Feds Sued Over Lenient Emissions Standards as Virus Spreads

A flame burns at the Shell Deer Park oil refinery in Deer Park, Texas, in August 2017. (AP file photo/Gregory Bull,

HOUSTON (CN) — As research reveals a link between air pollution and Covid-19 death rates, environmental groups are challenging a new federal rule they say gives refineries and power plant operators a free pass for releasing mass amounts of toxins.

Pollutants from oil refineries and power plants spike when they are shut down and restarted as part of routine operations, or to protect their equipment when they are lashed by hurricanes and flooding.

The coronavirus pandemic has proven to be more disruptive to the energy industry than any storm.

As people across the globe abide by stay-at-home orders, keep their cars parked in their driveways and cancel Easter vacation plans, some oil companies are shutting down refineries in response to the drop in the demand for gasoline and passenger jet fuel.

The Sierra Club says it’s been found that in some instances, oil refiners emit more air pollution during these so-called “startup, shutdown and malfunction events” than they emit over the course of a year in their normal operations.

The environmental group says this is concerning in light of research showing people with underlying health problems like asthma, heart disease, high blood pressure, worsened or caused by air pollution, are more at risk of dying from Covid-19, as documented in a new study by the Harvard University T.H. Chan School of Public Health.

Environmentalists say a new U.S. Environmental Protection Agency rule further endangers Texans who live near industrial plants.  

The Sierra Club, joined by eight other advocacy groups, sued the EPA and Administrator Andrew Wheeler late Tuesday in the D.C. Circuit, a U.S. Court of Appeals that is the primary venue for challenges to agency regulatory decisions.

The groups claim the agency reopened a loophole, which had been closed by the Obama administration, allowing Texas power plants and refineries to emit unlimited amounts of pollution during their startups, shutdowns and malfunctions and shielding them from litigation in which judges can impose civil penalties for Clean Air Act violations.

“It may be inappropriate to impose a civil penalty on sources for sudden and unavoidable emissions caused by circumstances beyond the control of the owner or operator,” the EPA said in a summary of the rule change it published in the Federal Register in February to solicit public comments before the new regulations took effect March 9.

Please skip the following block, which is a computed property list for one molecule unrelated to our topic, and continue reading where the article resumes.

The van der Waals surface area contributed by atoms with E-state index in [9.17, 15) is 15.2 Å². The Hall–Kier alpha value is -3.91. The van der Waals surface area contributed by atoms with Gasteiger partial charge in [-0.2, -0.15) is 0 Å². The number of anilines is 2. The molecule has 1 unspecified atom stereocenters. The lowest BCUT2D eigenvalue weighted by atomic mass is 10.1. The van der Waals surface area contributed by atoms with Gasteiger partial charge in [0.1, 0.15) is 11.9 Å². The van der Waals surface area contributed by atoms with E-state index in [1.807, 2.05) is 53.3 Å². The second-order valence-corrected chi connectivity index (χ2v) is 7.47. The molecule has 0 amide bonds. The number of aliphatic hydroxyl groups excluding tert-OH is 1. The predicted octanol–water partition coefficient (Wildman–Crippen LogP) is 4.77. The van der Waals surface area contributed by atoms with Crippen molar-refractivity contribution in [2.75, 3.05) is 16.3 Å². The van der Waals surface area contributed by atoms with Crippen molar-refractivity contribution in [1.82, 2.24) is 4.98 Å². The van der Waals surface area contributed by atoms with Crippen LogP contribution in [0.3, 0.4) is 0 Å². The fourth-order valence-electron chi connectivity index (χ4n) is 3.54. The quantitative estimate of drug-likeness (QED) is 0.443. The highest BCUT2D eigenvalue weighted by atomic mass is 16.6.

Critics complained to the EPA that the rule conflicts with federal courts’ exclusive jurisdiction, granted by Congress, to resolve Clean Air Act lawsuits, which can be filed by private citizens.

But the EPA said in its Federal Register summary the rule complies with the CAA because Texas plant operators can only have an “affirmative defense” against civil penalties if they can prove the excess emissions were beyond their control, they promptly notified regulators, they did everything possible to minimize the effect on air quality and they kept logs documenting their response to the event.

The documentation may also be an issue, environmental groups say, because the EPA recently waived some CAA compliance requirements for petrochemical plants and refineries, which the federal government has deemed essential businesses amid the Covid-19 pandemic.

In granting the waivers, critics say, the Trump administration caved to energy companies who said they may not be able to comply with the laws if plant workers were sickened by the virus and forced to stay home.

“It is not clear why refineries, chemical plants, and other facilities that continue to operate and keep their employees on the production line will no longer have the staff or time they need to comply with environmental laws,” the Environmental Integrity Project wrote in a March 26 letter to the EPA.

Air Alliance Houston is also a plaintiff in the Sierra Club’s lawsuit. Its director Bakeyah Nelson said if Covid-19 triggers a wave of refinery shutdowns, the air quality along the Gulf Coast will worsen as it did when Hurricane Harvey hit the area in 2017.

“During Hurricane Harvey, when all the facilities started shutting down at one time because it was an emergency situation, that created a very high concentration of emissions,” she said in a phone interview.

Civil rights advocates say black people in Louisiana are dying from Covid-19 at much higher rates than other groups because many live near chemical plants and refineries where housing is cheaper.

Large populations of blacks and Latinos also live near the chemical plants and refineries clustered around the Houston Ship Channel and many suffer from pollution-related health problems that make them more susceptible to dying from Covid-19, health experts say.

The new EPA rule is raising the possibility that refiners will release more pollution into these areas as they shut down their operations.

“Before the Covid-19 outbreak, we already had people suffering from severe asthma, emphysema, and lung cancer in these communities, and now Trump’s EPA is trying to dump more pollution on us while we deal with the pandemic,” Suzie Canales, director of Citizens for Environmental Justice, said in a statement.

The EPA said it does not comment on pending litigation.

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